An option contract is definitely an agreement wherein the owner has got the right to buy or sell a security or an asset at a particular price on a fixed date in the future. Since the owner isn’t devoted to execute the obligation from the contract if he or she feels that it is disadvantageous.
There are two types of options contracts: call options and put options.
Basically, call options give the owner the authority to buy the underlying asset within the contract. Again, it is not an obligation.
For example, John and Tom agree on a call options contract wherein John will purchase from Tom, 100 shares (equivalent to one option) of Company A at $20 (strike price) what’s going to expire around the third Friday of April. The current cost of the share is $20.
In put options, the customer has the right to sell a good thing to the writer (the seller). Just like the call asset, it is bounded by a contract which states that the underlying asset is going to be sold in a particular price on a particular date. However the similarity ends there. In put options, the author has to purchase the underlying asset at the strike price when the buyer exercises this method.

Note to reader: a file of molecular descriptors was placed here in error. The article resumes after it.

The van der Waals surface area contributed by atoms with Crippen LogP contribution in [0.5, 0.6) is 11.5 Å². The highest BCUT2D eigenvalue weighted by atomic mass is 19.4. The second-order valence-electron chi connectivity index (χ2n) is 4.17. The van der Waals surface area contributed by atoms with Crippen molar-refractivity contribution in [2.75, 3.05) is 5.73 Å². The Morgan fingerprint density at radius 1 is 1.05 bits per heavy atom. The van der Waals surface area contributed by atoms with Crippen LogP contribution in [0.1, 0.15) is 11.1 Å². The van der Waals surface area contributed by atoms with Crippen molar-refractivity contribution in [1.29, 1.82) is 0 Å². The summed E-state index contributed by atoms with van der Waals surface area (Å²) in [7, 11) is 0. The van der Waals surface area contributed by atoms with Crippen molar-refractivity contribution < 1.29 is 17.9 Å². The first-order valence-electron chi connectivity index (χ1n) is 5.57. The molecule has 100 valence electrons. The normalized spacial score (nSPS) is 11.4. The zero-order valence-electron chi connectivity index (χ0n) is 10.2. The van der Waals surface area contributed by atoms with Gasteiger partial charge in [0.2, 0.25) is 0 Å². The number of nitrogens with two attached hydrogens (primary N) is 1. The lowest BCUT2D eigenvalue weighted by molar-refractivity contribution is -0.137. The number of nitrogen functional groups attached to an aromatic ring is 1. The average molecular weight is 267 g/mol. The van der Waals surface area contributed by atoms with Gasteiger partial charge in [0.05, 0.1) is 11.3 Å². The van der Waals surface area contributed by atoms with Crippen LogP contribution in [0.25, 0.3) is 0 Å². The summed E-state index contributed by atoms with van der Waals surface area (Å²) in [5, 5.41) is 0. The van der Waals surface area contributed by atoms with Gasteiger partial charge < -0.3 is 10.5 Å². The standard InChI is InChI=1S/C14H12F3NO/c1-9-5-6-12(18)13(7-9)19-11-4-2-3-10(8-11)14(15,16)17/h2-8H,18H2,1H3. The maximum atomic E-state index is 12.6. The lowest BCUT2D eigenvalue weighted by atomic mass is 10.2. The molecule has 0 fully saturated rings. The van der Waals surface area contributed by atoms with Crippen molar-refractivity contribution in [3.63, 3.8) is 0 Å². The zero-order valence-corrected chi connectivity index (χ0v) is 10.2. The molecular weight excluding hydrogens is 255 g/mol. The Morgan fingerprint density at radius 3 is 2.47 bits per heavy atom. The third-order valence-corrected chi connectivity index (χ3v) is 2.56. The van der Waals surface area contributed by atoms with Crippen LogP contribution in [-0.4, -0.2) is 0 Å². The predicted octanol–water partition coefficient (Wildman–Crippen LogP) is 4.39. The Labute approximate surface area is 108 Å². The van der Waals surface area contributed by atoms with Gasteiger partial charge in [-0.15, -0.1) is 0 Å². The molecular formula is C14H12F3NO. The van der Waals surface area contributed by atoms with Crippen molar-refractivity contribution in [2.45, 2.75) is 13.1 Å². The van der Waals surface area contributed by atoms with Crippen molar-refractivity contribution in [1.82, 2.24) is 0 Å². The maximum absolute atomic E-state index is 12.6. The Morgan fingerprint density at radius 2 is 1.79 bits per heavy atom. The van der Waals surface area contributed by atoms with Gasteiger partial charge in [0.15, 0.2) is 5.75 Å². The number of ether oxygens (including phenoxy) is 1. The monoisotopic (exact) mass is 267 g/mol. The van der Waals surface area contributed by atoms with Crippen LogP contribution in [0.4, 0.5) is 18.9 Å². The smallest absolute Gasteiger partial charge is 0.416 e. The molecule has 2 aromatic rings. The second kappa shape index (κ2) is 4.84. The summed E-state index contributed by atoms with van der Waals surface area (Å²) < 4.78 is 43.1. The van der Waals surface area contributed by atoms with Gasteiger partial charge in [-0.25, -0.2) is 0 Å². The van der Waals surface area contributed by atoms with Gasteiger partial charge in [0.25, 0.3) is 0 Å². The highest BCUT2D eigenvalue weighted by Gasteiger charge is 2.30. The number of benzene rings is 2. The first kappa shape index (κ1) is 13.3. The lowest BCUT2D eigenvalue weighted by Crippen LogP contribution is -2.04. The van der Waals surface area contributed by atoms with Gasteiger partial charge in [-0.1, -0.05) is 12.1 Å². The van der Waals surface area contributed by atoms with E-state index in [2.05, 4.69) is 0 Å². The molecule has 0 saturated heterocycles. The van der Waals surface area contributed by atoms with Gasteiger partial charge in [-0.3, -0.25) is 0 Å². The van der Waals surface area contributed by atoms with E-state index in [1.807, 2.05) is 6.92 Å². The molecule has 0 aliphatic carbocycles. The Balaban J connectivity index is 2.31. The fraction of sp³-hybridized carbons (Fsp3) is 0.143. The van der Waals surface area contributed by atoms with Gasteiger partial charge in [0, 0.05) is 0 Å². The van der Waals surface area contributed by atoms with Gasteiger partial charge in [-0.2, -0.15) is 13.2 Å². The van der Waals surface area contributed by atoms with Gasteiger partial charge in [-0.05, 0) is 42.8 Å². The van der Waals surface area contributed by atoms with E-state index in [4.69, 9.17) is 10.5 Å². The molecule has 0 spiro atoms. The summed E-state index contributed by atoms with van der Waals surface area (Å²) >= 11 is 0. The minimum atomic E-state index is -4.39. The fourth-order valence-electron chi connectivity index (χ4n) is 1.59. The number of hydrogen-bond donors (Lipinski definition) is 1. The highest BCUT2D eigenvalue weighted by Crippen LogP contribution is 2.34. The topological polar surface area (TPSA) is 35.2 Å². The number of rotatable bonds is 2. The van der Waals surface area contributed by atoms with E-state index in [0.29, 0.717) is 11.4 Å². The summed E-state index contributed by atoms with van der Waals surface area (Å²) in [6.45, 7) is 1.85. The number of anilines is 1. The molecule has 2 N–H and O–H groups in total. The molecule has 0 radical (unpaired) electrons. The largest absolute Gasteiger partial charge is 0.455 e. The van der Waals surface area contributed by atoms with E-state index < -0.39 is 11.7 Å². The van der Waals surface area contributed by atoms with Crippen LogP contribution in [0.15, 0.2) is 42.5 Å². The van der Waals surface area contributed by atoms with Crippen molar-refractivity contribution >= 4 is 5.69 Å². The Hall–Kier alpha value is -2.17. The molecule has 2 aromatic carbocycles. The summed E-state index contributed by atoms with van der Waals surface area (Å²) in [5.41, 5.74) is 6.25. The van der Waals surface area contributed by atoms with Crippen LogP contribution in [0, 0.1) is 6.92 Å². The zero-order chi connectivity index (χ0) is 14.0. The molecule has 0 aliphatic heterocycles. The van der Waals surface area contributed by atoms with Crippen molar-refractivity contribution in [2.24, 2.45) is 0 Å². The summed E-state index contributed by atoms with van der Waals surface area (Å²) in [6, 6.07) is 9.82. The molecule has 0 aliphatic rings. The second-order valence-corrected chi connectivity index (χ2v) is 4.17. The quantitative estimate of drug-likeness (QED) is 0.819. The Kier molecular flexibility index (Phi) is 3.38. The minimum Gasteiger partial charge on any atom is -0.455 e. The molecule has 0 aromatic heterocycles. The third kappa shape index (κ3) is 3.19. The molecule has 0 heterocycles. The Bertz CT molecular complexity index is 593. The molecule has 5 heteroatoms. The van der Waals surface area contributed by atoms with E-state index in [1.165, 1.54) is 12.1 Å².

Buying put options allows investors to earn money when cost of shares drops at the end of the contract.
Profit potentials are unlimited for that buyer of put options, particularly if the market begins to sell off. However, risks are limited when the market goes against them.
In reality, trading of options or transactions does not occur between two persons. Buying or selling sometimes happens without knowing the identity of the other party.
Options are only bought from 100 share lots. Therefore if the stock price is $20, you will have to pay $2,000 for every option contract plus the Option Premium.